I highly recommend this course! Andrew is an engaging and thoroughly knowledgable teacher. This class is less about how to photograph food - although there are some terrific tips - and more about the "nuts and bolts" or rather, "bread and butter" of running a successful business. A lot of the information is relevant to business in general, but the specific tips about food photography are especially exciting to implement! I found the hands-on portion during the morning of day 2 especially helpful in assimilating the general or more abstract ideas covered in day 1, which laid a fantastic foundation. 5 stars!

Amy Vaughn

While I'm not quite ready to focus my business on food photography, this class gave me a much clearer idea of what options and challenges there are in the food photography industry. Andrew covered everything from what jobs might be like when starting out on a tight budget to what options open up as the photographer becomes more experienced and successful. I already did my own internet research about the food photography business before the class, but this was more comprehensive and easy to understand in a short amount of time. Now I feel more confident about setting my business goals, who to look for to collaborate with on projects and eventually the kinds of clients I'd like to work with. He also gave many tips that are immediately applicable in my current photography business that isn't yet focused on food.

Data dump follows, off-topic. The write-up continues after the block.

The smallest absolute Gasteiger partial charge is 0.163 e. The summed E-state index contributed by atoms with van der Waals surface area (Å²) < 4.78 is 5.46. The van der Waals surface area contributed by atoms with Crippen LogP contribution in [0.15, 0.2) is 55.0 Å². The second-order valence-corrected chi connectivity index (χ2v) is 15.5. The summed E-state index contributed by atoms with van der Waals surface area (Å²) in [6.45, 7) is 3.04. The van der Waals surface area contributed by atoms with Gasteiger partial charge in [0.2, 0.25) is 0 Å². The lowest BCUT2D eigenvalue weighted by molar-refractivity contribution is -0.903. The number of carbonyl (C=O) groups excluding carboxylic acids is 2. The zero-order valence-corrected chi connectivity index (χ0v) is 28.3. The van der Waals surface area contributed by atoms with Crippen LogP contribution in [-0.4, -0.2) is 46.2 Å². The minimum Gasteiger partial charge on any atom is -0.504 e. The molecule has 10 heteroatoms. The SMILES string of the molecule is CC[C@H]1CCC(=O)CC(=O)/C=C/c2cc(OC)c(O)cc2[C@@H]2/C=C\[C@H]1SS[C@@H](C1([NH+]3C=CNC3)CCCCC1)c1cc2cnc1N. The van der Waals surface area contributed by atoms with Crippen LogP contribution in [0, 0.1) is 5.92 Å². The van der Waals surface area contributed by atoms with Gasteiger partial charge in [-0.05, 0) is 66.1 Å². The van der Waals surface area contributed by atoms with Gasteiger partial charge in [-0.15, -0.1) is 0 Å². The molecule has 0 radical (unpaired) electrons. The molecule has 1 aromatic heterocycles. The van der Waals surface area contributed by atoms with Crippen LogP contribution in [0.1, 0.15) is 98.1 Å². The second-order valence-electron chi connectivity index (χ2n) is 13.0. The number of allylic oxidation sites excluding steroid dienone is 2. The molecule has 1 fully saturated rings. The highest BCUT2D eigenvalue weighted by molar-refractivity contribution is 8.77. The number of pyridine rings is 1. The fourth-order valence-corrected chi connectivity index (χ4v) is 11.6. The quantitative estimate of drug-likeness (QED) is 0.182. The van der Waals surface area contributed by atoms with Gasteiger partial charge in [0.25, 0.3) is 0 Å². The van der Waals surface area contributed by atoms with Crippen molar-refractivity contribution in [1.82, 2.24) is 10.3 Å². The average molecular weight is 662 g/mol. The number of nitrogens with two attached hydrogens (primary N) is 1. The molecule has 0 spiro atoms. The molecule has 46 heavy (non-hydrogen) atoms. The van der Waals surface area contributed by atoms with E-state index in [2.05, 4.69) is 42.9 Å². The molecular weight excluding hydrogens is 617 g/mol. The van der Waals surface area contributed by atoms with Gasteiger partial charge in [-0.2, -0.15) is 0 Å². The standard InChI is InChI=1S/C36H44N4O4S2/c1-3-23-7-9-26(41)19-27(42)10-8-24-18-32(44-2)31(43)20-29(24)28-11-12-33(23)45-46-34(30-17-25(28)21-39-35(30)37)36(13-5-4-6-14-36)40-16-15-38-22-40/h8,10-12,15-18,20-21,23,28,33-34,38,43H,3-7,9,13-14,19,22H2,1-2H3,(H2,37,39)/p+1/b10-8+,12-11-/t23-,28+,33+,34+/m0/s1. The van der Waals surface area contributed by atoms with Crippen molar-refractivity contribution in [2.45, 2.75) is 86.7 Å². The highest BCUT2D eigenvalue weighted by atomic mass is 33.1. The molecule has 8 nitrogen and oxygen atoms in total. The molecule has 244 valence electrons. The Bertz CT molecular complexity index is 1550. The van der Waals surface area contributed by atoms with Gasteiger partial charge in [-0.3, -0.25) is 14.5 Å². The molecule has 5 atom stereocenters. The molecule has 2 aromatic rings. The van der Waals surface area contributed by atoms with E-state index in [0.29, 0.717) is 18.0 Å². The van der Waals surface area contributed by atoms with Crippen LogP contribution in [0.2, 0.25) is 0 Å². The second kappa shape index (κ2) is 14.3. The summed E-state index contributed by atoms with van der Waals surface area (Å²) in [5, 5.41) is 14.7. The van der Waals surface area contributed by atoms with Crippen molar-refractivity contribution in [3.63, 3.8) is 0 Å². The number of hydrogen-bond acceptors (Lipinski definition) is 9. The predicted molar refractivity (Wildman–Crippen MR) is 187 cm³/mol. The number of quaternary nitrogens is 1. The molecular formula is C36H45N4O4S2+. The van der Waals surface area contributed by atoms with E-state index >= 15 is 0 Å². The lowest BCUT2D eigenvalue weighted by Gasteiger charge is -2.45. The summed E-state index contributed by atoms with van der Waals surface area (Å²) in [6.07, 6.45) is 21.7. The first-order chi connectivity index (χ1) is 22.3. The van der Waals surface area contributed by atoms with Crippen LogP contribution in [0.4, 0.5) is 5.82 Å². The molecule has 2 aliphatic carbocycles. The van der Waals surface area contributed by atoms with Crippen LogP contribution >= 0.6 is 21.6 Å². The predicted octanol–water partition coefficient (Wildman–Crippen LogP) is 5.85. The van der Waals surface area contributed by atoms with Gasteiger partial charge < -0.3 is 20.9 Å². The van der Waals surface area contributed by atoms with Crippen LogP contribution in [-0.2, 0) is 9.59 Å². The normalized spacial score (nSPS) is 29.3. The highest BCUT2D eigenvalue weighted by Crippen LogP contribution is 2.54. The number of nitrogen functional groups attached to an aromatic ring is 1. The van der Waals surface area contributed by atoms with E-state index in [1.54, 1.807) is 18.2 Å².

Delaney Brown

Andrew is not only a funny, incredibly entertaining person, he's a seriously great teacher. Being in the live studio audience for this class was such a treat. I was able to learn a lot of the nitty gritty lived-in details of what it takes to be a successful food photographer. Things that are hard to come by in books and online! I would highly recommend this class for anyone who wants to take their passion to the next step: making a living.